- Polio: This vaccine can prevent a highly infectious virus from causing irreversible paralysis. Currently, polio has been completely eradicated except in Pakistan and Afghanistan. This means there is still the threat of an outbreak in countries where public health and immunization programs are weak.
- Rotaviruses: The vaccine prevents young children from experiencing the severe diarrheal disease.
- Tetanus: It prevents the bacterium that grows due to the absence of oxygen commonly found in dirty wounds.
For Any Questions or Advice About Immunization, Speak to Us
Call (801) 563-1975 to arrange a consultation with your pediatrician here at Southwest Children's Clinic in West Jordan, UT, today.
Types of Car Seats
Before your child can just start buckling up like a big kid, they need to use car seats. Children from birth until 3 years old will use a rear-facing car seat. From 3-7 years old children will upgrade to the forward-facing car seat. Then the booster seat is typically used anywhere from 5-12 years, depending on their height and manufacturer’s guidelines. Children should be at least five years old, weigh at least 40 pounds and be over the height and weight requirements for their forward-facing car seat to be ready to upgrade to a booster seat.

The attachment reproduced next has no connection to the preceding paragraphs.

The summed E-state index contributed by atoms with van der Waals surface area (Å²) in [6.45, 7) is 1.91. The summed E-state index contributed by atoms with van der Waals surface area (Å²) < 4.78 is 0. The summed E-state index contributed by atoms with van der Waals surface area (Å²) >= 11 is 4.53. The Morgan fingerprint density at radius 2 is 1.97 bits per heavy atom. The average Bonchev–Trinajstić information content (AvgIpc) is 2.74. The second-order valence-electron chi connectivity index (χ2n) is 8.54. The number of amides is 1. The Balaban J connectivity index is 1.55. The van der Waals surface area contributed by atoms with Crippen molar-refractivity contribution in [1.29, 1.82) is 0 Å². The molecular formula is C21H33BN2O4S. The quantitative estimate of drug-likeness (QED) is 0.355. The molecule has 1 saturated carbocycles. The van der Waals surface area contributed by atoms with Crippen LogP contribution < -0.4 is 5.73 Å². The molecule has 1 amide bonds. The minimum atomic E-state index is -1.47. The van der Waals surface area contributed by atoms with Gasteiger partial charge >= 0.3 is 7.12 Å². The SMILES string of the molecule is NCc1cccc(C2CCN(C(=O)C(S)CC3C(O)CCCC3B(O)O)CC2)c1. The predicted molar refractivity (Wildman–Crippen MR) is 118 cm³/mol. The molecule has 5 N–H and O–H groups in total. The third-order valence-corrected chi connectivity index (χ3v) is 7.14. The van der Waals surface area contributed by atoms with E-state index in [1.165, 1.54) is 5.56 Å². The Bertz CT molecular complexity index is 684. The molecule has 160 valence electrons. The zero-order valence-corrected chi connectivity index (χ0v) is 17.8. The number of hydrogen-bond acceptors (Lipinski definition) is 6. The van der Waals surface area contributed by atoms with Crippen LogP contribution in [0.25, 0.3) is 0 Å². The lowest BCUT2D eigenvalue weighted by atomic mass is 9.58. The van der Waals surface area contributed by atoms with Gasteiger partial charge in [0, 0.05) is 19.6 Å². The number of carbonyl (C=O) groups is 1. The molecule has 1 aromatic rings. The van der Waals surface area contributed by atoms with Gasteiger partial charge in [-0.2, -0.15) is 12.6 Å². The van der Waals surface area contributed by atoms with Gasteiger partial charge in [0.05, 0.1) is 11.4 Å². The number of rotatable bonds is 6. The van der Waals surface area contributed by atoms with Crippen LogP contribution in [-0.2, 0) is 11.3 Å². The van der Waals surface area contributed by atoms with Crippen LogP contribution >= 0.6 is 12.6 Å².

Choosing the Right Car Seat
When it comes to choosing a car seat, we know that it can be difficult to narrow it down. The National Highway Traffic Safety Administration (NHTSA) provides useful information to help you find the right car seat by comparing different ones on the market. You can also talk to your pediatrician, who can provide you with a wellspring of information and advice on choosing the right car seat for your little one.
Installing Your Child’s Car Seat
Before starting, it’s important to read the manufacturer’s installation guide so that you can better understand the car seat and how it should be installed. Along with following the installation guide that comes with the car seat, the NHTSA also provides some helpful safety tips for a successful installation.
Did you know that once you have your car seat in-place that you can have it inspected to make sure that it’s properly installed? This can provide families with the peace of mind that they need to know that their child is safe every time they buckle up.
From booster seats to booster shots, you must be doing everything possible to keep your child healthy and safe. This also means finding quality pediatricians that you trust to provide you with the tips, advice, and care to support your child’s health.